The closest I ever got to attending the original Wembley Stadium was on its final day in operation in October 2000. Helping out with some interviews down Wembley Way for my job in radio, I got my first and last glimpse of the famous twin towers which had become the symbol of English football over a 77-year period.
By the time I finally got to see a game of football when the new national stadium opened on 24 March 2007 a hell of a lot had changed. England had moved on from Kevin Keegan to their first-ever foreign manager, Sven-Goran Eriksson, and subsequently appointed Steve McClaren. David Beckham had had his entire run as the Three Lions’ captain away from England’s spiritual home and was now an ostracised figure, dumped by McClaren as part of a desire to turn a new page.
Off the pitch there had been delay after infinite delay as the construction timetable became nothing short of a farce. The initial idea was to begin demolition immediately after England’s 1-0 loss to Germany in the 2002 World Cup qualifier which had brought down the curtain on the old stadium. The new building would be open for business by 2003, so the plan went, but it would take two years for work to even start.
With the opening date moved back to 2006, England’s home friendly against Hungary ahead of that summer’s World Cup was meant to be the big unveiling, with the opponents picked deliberately to commemorate the 6-3 victory of the ‘Mighty Magyars’ in 1953 which was one of the first stadium’s most memorable games and became dubbed far and wide as ‘The Match of the Century’. But further delays meant it would be another 12 months before the Three Lions would eventually tread the new hallowed turf.Before England could play in the new 90,000-capacity three-tier structure, test events had to take place in front of reduced capacities so that a full safety licence could be attained. And the first of those was played on this day 13 years ago, with England’s under-21s taking on their Italian counterparts in a friendly which would attract a crowd of 55,700.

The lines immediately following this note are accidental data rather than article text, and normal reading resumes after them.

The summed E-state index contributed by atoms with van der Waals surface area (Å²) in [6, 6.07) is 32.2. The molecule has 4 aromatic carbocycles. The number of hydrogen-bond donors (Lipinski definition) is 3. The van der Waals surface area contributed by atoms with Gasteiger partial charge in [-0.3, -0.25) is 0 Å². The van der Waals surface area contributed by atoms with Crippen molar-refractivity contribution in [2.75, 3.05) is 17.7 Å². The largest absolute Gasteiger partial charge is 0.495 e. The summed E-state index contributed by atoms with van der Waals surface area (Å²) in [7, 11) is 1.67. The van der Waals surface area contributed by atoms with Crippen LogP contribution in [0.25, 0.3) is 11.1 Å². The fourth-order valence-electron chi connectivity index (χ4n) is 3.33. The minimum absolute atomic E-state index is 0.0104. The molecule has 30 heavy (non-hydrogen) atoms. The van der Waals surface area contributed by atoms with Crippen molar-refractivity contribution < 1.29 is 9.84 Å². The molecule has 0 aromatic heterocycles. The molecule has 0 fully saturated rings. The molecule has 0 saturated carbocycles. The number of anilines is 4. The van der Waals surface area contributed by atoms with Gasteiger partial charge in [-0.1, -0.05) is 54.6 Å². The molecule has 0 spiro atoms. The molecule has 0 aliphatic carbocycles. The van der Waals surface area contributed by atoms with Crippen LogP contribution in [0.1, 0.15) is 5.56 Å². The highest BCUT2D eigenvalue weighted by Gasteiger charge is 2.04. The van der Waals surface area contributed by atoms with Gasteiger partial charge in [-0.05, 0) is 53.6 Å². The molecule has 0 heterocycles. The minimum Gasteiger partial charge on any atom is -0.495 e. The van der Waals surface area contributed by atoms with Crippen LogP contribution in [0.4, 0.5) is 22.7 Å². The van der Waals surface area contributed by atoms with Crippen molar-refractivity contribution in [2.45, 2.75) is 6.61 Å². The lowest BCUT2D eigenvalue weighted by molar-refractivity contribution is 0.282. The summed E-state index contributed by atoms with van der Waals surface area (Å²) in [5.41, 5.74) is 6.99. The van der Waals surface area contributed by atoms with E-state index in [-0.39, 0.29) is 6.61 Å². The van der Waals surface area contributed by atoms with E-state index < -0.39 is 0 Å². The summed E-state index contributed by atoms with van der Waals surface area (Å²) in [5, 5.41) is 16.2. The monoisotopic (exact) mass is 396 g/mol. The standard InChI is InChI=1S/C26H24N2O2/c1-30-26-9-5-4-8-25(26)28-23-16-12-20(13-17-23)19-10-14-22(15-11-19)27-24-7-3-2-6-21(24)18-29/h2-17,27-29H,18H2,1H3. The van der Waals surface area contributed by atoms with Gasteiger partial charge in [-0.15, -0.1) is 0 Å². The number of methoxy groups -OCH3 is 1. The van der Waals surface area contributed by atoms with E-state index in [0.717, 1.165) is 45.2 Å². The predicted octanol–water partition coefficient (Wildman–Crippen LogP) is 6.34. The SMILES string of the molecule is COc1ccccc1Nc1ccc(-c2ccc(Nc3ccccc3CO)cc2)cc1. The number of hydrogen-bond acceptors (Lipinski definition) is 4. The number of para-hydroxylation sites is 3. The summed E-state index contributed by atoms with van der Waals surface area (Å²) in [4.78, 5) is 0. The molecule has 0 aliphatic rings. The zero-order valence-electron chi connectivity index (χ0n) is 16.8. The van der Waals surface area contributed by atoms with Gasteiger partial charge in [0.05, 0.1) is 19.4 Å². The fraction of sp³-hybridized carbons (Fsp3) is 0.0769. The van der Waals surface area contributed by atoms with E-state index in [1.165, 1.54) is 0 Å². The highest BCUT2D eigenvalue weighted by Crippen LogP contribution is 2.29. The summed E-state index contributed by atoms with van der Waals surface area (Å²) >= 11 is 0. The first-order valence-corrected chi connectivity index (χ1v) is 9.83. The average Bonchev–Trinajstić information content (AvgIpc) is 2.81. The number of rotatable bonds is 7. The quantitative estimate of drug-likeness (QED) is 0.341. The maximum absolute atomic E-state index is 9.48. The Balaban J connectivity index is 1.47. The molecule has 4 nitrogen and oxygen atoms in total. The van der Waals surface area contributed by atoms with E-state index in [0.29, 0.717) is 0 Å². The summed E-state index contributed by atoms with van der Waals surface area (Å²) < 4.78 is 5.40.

... He went on to score the first hat-trick 😳
Walking up Wembley Way that day I started to feel like I was Charlie Bucket, clutching tightly onto the ticket I’d spent hours queuing online for as I craned my neck up to see the sheer scale of the new 134-metre high arch. My head was dizzy with anticipation at the prospect of getting that first glimpse of English football’s answer to Willy Wonka’s chocolate factory. It was a step into the unknown, a look at the future.
Inside it was everything I had heard the old stadium not to have been. The first Wembley, I was reliably informed, was a relic. It was knocked down 10 or 20 years after its time, with its archaic, smelly concourses doing nothing for the matchday experience. But the new building was space-age in comparison.
There were escalators up to the top tier and wide, spacious concourses once you got there. Toilets were plentiful, memorabilia outlets well stocked, and countless food and drink stands had all sorts for sale at very… VERY… 21st-century prices. The stadium had cost almost £1bn to build in total, and when inside it was clear to see why so much money had gone into it.
Some fans were still taking their seats when the very first goal at the new stadium was scored, Italy striker Giampaolo Pazzini netting with a speculator from 20 yards just 28 seconds after the opening whistle. He’d score twice more in what was a thrilling inaugural fixture.
England came from behind to lead 2-1, with David Bentley equalising from a Beckham-esque free-kick before Wayne Routledge struck at the near post, and Matt Derbyshire briefly gave the home side the advantage once more after Italy had levelled. But Pazzini would get the last word just as he had got the first, netting from Alessandro Rosina’s brilliant first-time pass to make it 3-3.
This was stadium tourism at its finest. A game few would have seriously considered attending at any other venue had done more than its share to entertain in an arena everyone spent at least part of the 90 minutes staring at in awe. This was the new home of English football, and we had been privileged enough to be among the first to be there.
Thirteen years on, some still love it and some still hate it. For the former it remains the big day out, the turf you long to see your team grace at the end of the season in a cup final of some description. For those at the opposite end of the scale it is the very essence of British football gone corporate, a stadium too difficult to reach and almost impossible to leave in reasonable time.
But, like any troublesome teenager, it is ours. And it is 13 years old already. Where does the time go?